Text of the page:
Xinjiang, 2018. In the world of surveillance, few terms are more hackneyed and hyperbolized than ‘Orwellian’ and ‘Big Brother’. But earlier this month, when Nikki Hayley, the US Ambassador to the UN, described China’s subjugation of Xinjiang’s Uighurs as being “straight out of George Orwell”, she pretty much nailed it. Xinjiang is a state surveillance laboratory, with unconstrained deployments of early-stage, commercial technologies being used to suppress an ethnic minority.
Upwards of a million people forced into re-education camps. Police checkpoints. Facial, iris and license plate recognition. Geofenced travel restrictions. Biometric registration. GPS tagging. Blanket video surveillance. And, of course, mandatory communications monitoring. This is the reality of a high-tech surveillance state.
A (Slightly) More Polished Face Of China’s Surveillance State
Beijing/Shanghai, 2018. Travel east and you will enter a much larger experiment in high-tech surveillance for population control. China has sold its people a chilling dystopian dream built on a fanciful ability to watch everyone, everywhere, with a sinister undercurrent of ‘we know who you are’. Yes, kind of like telling your toddler that you have eyes in the back of your head and that you’re always watching. It doesn’t matter that it’s not true. That’s not the point of the exercise.
By now we have all read about China’s AI unicorns. California-like ‘start-ups’ staffed by young and talented software engineers, enjoying eye-watering investments and government sponsorship. This is the front-end to a surveillance state, and it wouldn’t exist without its support. Access to national databases to train AI algorithms. Access to closed state procurements. Preferential tax rates. Channeled investment rounds.
These companies supply the software we read about in the press. From Robocop glasses to facial recognition vending machines. From shaming jaywalkers to ubiquitous biometric identity assurance. The technical lead they have forged is the constant theme. Again, it doesn’t matter that it’s not true. That’s not the point of the exercise.
The Dystopian Blueprint
Big Brother’s masterplan is ‘Sharp Eyes’, an ambitious (read fanciful) nationally integrated surveillance scheme, connecting government and private sector cameras and sensors, loaded with facial recognition, video analytics and AI. ‘Sharp Eyes’ will detect crime, control access and secure commerce.
The program intends to deliver unprecedented urban and rural surveillance. Its ambition even includes the introduction of citizen scores, ranking people by ‘trustworthiness’ and their value to society. Integrating surveillance schemes is one thing. National level facial recognition, tracking a population against an ID scheme, is quite another. Thankfully, that remains the stuff of outlandish science fiction.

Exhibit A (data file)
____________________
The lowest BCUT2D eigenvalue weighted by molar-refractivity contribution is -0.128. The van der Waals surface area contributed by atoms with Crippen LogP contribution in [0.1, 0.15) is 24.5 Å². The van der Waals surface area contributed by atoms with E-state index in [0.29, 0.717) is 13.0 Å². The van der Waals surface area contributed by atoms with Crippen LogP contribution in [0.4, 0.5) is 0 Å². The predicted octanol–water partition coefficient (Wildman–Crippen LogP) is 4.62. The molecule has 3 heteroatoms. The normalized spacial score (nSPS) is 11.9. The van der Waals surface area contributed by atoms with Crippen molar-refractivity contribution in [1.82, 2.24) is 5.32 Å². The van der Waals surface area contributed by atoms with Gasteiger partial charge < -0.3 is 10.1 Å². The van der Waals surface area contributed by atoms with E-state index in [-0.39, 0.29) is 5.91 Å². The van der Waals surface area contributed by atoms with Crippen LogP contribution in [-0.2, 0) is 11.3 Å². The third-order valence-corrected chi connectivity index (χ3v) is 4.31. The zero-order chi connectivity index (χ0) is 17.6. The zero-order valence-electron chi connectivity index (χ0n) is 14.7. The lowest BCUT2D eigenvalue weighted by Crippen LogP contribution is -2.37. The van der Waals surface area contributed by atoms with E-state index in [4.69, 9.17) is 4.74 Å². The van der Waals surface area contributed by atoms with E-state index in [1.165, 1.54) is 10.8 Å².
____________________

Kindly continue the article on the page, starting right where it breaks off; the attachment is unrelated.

Just think about the math. Tracking just 10 million of China’s 1.4 billion people in a facial recognition scheme would require daily probability combinations per typical CCTV camera stretching to ten zeros. In reality, standoff systems are loaded with relatively small watch lists of people of interest. Even here, unless they’re limited to narrow geographies, they become mathematically unwieldy (read impossible).
The Power Of State Sponsorship
More than $1 billion of surveillance technology projects were awarded to Hikvision and Dahua for those projects in Xinjiang. This includes securing re-education (read internment) camps, monitoring visitors to mosques, and multiple safe city schemes. Both those companies are leading Chinese surveillance equipment manufacturers. Suffice to say, these were not open procurement processes. But, state sponsorship isn’t always an advantage: both Hikvision and Dahua have now been outlawed from US federal procurements, given the perceived national security risk their state ownership (contested on Dahua’s part) might entail.
There’s an integrated web of collaboration between government-sponsored surveillance companies, and the largest AI facial recognition ‘start-ups’ in the world, all unicorns, can be found in China. SenseTime, Cloudwalk, Megvii, and Yitu have a combined market capitalization upwards of $10 billion. With access to vast public spend nationwide, as well as Chinese media companies dealing in hundreds of millions of identities, here that same national closed market is a huge advantage.